How does it feel when a cat hair or grain of pepper makes you sneeze, compared to when you sneeze in a stage-play because you chose to do that for the sake of advancing the story? Admittedly, there is a wide field for error and misinterpretation in asking you to imagine this, but I can think of no other way. Acting, even derivative acting, is something that just isn't like anything else--or, rather, other events are at best merely like truly acting. (A statement that happens, by the way, to fit in quite well with the relationship of any created thing to the Ultimate Act-er!)

When I say that I, as a baby, began to act, I don't mean that I began to pump my legs and arms around by choice--that would come later. Nor do I mean that I began to draw what we would call 'formal inferences'. These types of actions (especially the formal inferences) are rather advanced ones. Once more, the best I can do to describe this action, is to ask you to imagine the difference between tasting a soft drink when you are thirsty (incidentally tasting it as you swallow) and tasting a barbecue for purposes of judging it at a state fair. Or perhaps it would be better to ask you to imagine trying to ignore a horrible taste.

Similarly, I began in very simple ways to 'taste' my environment on purpose. This is the simplest possible way an entity can begin 'understanding' the environment; this is the process of beginning to learn what the environment is (instead of only being reactively trained)--or rather, to learn what character the environment has.

I expect it would be extremely difficult--maybe impossible--for someone standing outside this process, observing it, to distinguish it from a mere reaction to the environment. (Not surprisingly, many scientists of a particular philosophical stripe interpret any such events precisely so that there can be no such distinction possibly taking place!) But you, my reader, have an advantage in your own case; for you don't only observe what you do: you actually do it! While you can be in doubt about some particular instances, there should be situations where you are dead-level certain that you have acted or reacted, that you have initiated an event or have merely been part of the flow.

Then again, even when you do perceive 'I am merely part of this flow', you have to that extent rendered a conscious judgment, and thus have acted.

I suspect therefore (although I am not certain) that the state of being conscious does not appear until the baby (or otherwise sentient entity) begins to actively reflect upon (not merely reflect through reaction to) his or her environment. There is a sort of willful seizing, grasping, tasting. It's a qualitative difference. Parents in particular are always wondering and guessing when their baby is starting to do this. I suspect that in some cases it happens much sooner, or much later, than the parents themselves suspect.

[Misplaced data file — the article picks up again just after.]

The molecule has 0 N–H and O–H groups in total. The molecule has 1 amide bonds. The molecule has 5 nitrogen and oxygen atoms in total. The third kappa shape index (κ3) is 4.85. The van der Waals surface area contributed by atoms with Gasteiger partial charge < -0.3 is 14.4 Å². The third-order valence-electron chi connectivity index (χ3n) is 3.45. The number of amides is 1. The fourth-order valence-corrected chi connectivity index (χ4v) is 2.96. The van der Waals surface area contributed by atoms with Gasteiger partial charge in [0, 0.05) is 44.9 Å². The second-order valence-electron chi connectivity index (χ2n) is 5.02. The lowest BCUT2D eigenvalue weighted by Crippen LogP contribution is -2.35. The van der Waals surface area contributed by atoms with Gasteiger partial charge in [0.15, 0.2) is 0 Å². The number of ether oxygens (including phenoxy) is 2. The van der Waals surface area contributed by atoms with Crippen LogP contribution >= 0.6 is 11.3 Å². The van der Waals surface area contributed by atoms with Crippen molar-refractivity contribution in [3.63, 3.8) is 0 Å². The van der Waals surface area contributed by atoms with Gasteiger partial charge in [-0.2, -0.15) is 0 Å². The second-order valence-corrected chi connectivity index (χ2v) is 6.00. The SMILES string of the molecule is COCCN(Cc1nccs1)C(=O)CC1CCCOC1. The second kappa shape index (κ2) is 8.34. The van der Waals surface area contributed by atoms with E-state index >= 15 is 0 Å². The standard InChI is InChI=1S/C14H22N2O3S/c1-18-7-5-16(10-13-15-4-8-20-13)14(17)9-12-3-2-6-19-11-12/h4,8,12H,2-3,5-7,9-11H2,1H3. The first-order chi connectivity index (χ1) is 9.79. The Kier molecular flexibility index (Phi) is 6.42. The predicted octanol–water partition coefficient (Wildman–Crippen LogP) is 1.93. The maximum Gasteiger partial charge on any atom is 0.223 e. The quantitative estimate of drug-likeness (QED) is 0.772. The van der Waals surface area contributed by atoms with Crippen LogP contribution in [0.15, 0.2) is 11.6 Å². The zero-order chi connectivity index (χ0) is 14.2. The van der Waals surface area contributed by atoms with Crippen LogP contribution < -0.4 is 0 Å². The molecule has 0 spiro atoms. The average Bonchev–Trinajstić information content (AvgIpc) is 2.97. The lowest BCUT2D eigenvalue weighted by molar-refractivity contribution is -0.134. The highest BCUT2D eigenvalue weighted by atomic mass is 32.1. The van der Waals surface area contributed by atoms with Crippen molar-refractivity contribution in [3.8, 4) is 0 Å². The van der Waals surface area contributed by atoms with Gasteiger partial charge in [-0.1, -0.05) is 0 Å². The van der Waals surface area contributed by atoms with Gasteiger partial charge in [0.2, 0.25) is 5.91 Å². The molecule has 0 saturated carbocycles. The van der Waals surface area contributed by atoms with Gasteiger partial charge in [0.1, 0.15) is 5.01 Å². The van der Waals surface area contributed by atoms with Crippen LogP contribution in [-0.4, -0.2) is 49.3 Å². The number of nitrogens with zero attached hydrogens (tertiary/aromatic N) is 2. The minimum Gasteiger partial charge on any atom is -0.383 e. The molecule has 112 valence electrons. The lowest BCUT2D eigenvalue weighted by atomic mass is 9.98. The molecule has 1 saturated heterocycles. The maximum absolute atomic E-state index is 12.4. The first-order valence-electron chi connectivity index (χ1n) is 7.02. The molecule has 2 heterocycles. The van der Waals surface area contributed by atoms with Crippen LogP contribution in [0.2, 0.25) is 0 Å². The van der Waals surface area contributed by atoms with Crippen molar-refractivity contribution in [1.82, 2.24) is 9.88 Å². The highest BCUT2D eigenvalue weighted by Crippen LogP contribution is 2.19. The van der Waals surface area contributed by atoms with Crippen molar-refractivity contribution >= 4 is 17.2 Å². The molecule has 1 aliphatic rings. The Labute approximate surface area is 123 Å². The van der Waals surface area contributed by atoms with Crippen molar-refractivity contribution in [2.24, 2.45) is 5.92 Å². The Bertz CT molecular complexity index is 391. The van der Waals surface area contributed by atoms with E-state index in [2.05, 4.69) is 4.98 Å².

(Almost two years after originally writing this chapter, I came to have private reasons for believing that the soul of one person I know, did become active in the womb more than a month before birth. I do not know how often this happens, and I won't discuss my reasons for believing this--they are not specifically religious or even merely philosophical. I won't base any arguments or positions on this belief of mine, either. But I thought you, my reader, might like to know, for sake of disclosure at least.)

I also suspect a very similar uncertain curtain of guesstimation hangs between our attempts to figure out when, or whether, animals other than humans exhibit those unique sorts of behaviors.

Almost the whole host of psychophysical sciences can now be imported into the worldview for which I am arguing--everything with the exception of any notions that, in essence, our thoughts (specifically your and my thoughts) are only non-rational reactions: the Golden Presumption must not be broken, at peril of nonsense.

One reluctance some people feel at accepting a theistic philosophy, is that they believe we would have to start all over again from scratch in our sciences. This is simply not true--despite what some insensitive and naive preachers (or atheistic propagandists) might lead you to believe.

It does not involve replacing the engine in the car. It involves defusing a bomb lurking under the hood, waiting for us to reach a certain mileage on the odometer--and then replacing that bomb with a supercharger! What I catch many philosophers doing, is ensuring that the odometer doesn't reach a particular milemarker in their studies, by surreptitiously resetting it when they think we aren't looking. And historically they have been quite successful at this. But it doesn't really deal with the bomb.